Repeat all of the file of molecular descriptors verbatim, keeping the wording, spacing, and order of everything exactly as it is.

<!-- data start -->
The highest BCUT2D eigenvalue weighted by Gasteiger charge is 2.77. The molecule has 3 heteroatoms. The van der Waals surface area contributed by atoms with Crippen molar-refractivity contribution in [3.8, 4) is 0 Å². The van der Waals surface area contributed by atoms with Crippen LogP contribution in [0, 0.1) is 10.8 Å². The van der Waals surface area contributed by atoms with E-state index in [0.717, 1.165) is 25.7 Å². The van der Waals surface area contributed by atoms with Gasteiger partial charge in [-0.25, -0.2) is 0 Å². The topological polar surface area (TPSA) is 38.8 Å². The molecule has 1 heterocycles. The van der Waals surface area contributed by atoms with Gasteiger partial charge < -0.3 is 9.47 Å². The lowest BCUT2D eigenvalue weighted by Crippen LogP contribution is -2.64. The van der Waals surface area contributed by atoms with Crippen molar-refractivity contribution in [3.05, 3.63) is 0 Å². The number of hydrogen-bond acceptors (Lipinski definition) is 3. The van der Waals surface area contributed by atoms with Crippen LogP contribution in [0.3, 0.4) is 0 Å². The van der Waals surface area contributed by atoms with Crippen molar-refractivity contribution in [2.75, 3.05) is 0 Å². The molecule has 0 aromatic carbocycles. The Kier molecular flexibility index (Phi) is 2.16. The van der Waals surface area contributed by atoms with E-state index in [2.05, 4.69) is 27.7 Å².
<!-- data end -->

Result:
The highest BCUT2D eigenvalue weighted by Gasteiger charge is 2.77. The molecule has 3 heteroatoms. The van der Waals surface area contributed by atoms with Crippen molar-refractivity contribution in [3.8, 4) is 0 Å². The van der Waals surface area contributed by atoms with Crippen LogP contribution in [0, 0.1) is 10.8 Å². The van der Waals surface area contributed by atoms with E-state index in [0.717, 1.165) is 25.7 Å². The van der Waals surface area contributed by atoms with Gasteiger partial charge in [-0.25, -0.2) is 0 Å². The topological polar surface area (TPSA) is 38.8 Å². The molecule has 1 heterocycles. The van der Waals surface area contributed by atoms with Gasteiger partial charge < -0.3 is 9.47 Å². The lowest BCUT2D eigenvalue weighted by Crippen LogP contribution is -2.64. The van der Waals surface area contributed by atoms with Crippen molar-refractivity contribution in [3.05, 3.63) is 0 Å². The number of hydrogen-bond acceptors (Lipinski definition) is 3. The van der Waals surface area contributed by atoms with Crippen LogP contribution in [0.3, 0.4) is 0 Å². The van der Waals surface area contributed by atoms with Crippen molar-refractivity contribution in [2.75, 3.05) is 0 Å². The molecule has 0 aromatic carbocycles. The Kier molecular flexibility index (Phi) is 2.16. The van der Waals surface area contributed by atoms with E-state index in [2.05, 4.69) is 27.7 Å².